Air-Writing: A Platform for Scalable, Privacy-Preserving, Spatial Group Messaging

TitleAir-Writing: A Platform for Scalable, Privacy-Preserving, Spatial Group Messaging
Publication TypeConference Paper
Year of Publication2010
AuthorsMayrhofer, R., Sommer A., & Saral S.
Conference NameProc. {iiWAS2010}: 12th International Conference on Information Integration and Web-based Applications & Services
Date PublishedNovember
PublisherACM Press
Conference LocationNew York, NY, USA
ISBN Number978-1-4503-0421-4
Abstract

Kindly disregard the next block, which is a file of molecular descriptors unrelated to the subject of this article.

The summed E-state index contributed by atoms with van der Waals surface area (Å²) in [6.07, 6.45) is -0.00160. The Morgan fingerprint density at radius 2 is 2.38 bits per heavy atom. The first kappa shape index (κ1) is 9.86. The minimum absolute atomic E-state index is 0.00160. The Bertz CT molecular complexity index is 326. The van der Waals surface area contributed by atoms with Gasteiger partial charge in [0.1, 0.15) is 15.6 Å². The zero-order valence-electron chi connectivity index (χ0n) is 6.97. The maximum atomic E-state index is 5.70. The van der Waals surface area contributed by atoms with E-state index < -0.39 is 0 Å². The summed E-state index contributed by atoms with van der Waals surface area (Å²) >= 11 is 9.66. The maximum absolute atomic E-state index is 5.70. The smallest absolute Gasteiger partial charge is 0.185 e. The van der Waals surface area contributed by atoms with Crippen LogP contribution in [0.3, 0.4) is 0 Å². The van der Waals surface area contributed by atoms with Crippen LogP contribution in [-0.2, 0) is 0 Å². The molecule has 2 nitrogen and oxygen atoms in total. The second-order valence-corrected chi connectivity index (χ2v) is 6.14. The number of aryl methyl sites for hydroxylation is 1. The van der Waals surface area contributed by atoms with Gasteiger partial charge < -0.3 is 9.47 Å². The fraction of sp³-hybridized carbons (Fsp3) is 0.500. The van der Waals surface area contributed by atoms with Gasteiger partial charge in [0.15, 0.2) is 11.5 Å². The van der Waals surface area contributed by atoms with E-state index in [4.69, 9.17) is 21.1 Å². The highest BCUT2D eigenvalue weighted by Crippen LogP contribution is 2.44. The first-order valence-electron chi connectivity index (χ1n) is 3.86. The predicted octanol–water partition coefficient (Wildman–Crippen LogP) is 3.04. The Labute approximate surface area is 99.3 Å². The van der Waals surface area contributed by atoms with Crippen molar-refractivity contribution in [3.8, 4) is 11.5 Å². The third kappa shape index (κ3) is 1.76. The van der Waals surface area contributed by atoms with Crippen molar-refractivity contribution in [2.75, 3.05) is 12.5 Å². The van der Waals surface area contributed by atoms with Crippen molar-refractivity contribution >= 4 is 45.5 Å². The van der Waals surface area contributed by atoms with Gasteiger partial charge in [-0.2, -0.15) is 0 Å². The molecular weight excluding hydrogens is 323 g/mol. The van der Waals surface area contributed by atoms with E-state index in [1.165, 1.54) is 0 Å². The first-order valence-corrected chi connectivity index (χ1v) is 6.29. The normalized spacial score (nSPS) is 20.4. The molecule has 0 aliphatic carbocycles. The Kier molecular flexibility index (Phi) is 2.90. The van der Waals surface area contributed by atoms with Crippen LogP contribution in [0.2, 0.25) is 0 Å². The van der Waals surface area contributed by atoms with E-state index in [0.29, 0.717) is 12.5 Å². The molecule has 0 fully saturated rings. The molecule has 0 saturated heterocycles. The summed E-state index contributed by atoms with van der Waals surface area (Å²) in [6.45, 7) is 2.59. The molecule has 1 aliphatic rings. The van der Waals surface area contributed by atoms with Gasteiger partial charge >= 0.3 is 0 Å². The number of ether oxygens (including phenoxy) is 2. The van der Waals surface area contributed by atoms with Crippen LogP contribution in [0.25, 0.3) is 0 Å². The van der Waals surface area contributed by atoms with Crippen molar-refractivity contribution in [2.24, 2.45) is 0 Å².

Spatial messaging is a direct extension to text and other multi-media messaging services that have become highly popular with the current pervasiveness of mobile communication. It offers benefits especially to mobile computing, providing localised and therefore potentially more appropriate delivery of nearly arbitrary content. Location is one of the most interesting attributes that can be added to messages in current applications, including gaming, social networking, or advertising services. However, location is also highly critical in terms of privacy. If a spatial messaging platform could collect the location traces of all its users, detailed profiling would be possible – and, considering commercial value of such profiles, likely. In this paper, we present \emph{Air-Writing}, an approach to spatial messaging that fully preserves user privacy while offering global scalability, different client interface options, and flexibility in terms of application areas. We contribute both an architecture and a specific implementation of an attribute based messaging platform with special support for spatial messaging and rich clients for J2ME, Google Android, and Apple iPhone. The centralised client/server approach utilises groups for anonymous message retrieval and client caching and filtering as well as randomised queries for obscuring traces. An initial user study with 20 users shows that the overall concept is easily understandable and that it seems useful to end-users. An analysis of real-world and simulated location traces shows that user privacy can be ensured, but with a trade-off between privacy protection and consumed network resources.